Global soybean production will be smaller than forecast last month because of deteriorating crop prospects in South America, Oil World said.
World output will be 307.8 million metric tons in the 2014-15 season, 3 million tons less than forecast in September, the Hamburg-based researcher said in a report. Brazil’s crop forecast was lowered to 89 million tons from 92 million tons amid dry weather, while the outlook for Argentina was cut to 54 million tons from 55 million tons on signs planting will be less than previously anticipated, according to the report.
“There is an increasing probability that plantings will be smaller than expected in Brazil and Argentina,” Oil World said. “Brazilian farmers are currently faced with the worst weather conditions in at least 10 years, jeopardizing production prospects not only for soybeans but also for other crops.”
Soybean futures on the Chicago Board of Trade, the global benchmark, have rebounded about 13 percent from a four-year low on Oct. 1 as rain delayed harvesting in the U.S. and concern mounted about South American crops. The price is still down about 21 percent this year amid ample global supplies, with Oil World’s estimate for the 2014-15 season 8 percent higher than last year’s harvest of 284.9 million tons.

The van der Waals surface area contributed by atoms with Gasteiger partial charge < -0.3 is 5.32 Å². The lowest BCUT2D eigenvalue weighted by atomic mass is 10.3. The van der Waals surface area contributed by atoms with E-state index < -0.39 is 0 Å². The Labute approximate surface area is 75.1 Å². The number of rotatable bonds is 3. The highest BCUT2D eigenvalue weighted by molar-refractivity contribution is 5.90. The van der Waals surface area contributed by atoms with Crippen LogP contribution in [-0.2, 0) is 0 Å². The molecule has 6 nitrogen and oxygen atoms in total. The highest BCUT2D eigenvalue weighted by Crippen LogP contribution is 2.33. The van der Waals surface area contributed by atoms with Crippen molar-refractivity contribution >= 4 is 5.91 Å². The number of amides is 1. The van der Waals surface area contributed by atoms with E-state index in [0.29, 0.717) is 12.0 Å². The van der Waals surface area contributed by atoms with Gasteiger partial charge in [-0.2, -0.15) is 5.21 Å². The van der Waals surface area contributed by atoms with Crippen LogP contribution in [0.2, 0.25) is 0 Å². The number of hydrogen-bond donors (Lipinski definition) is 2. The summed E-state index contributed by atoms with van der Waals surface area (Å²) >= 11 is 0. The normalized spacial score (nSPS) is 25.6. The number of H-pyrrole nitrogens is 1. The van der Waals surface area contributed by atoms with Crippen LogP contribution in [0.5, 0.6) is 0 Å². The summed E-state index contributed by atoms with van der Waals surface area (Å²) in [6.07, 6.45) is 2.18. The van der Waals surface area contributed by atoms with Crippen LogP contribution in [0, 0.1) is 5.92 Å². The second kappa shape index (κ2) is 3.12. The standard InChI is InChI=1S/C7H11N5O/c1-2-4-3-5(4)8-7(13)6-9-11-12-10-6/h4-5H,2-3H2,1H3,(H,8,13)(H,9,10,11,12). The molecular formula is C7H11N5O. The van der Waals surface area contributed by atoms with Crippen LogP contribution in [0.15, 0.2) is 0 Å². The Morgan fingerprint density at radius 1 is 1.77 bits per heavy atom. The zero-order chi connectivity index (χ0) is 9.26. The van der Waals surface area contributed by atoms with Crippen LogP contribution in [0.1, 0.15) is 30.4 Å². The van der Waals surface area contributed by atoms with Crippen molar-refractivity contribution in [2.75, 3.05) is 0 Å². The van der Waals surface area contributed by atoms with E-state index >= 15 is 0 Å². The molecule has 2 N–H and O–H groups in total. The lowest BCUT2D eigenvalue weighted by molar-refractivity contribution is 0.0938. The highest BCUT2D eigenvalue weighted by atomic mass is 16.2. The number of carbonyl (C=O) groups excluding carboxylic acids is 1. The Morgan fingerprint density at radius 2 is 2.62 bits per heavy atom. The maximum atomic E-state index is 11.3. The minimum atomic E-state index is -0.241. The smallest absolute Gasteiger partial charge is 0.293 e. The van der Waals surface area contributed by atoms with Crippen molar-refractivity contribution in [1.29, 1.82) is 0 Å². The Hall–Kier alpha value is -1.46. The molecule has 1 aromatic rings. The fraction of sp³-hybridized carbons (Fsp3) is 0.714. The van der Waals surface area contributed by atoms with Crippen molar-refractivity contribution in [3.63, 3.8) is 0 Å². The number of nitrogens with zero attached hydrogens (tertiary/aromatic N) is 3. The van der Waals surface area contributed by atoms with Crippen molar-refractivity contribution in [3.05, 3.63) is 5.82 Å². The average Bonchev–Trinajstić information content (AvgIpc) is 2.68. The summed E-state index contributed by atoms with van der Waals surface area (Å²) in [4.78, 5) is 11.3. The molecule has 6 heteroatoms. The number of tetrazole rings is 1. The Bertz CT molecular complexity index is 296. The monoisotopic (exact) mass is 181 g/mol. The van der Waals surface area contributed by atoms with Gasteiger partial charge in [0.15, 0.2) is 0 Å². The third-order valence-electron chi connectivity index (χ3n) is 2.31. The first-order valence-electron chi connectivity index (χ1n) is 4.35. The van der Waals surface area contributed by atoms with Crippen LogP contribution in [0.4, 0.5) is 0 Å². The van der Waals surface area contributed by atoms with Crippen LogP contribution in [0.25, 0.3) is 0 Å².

Brazil, the world’s top soybean exporter, is contending with hot, dry conditions that have discouraged farmers from planting, Oil World said. In Mato Grosso, the biggest producing state, only 9.3 percent of soybeans were planted as of Oct. 16, compared with the previous five-year average of 28 percent.
South American soybean exports will probably be lower than a year earlier in November and December, benefiting U.S. shippers, Oil World said. Brazil’s shipments also may be “relatively small” in early 2015 as the current planting delays mean crops may be harvested later than usual. The bulk of Brazil’s harvest is from January to May, while Argentina’s is April to May and the U.S. is September to November, according to the report.
“U.S. exports of soybeans will have to be boosted to new record highs, at least in September-February 2014-15, the first half of this season,” Oil World said. “This is necessary to satisfy rising world import demand and offset the reduced South American soybean exports.”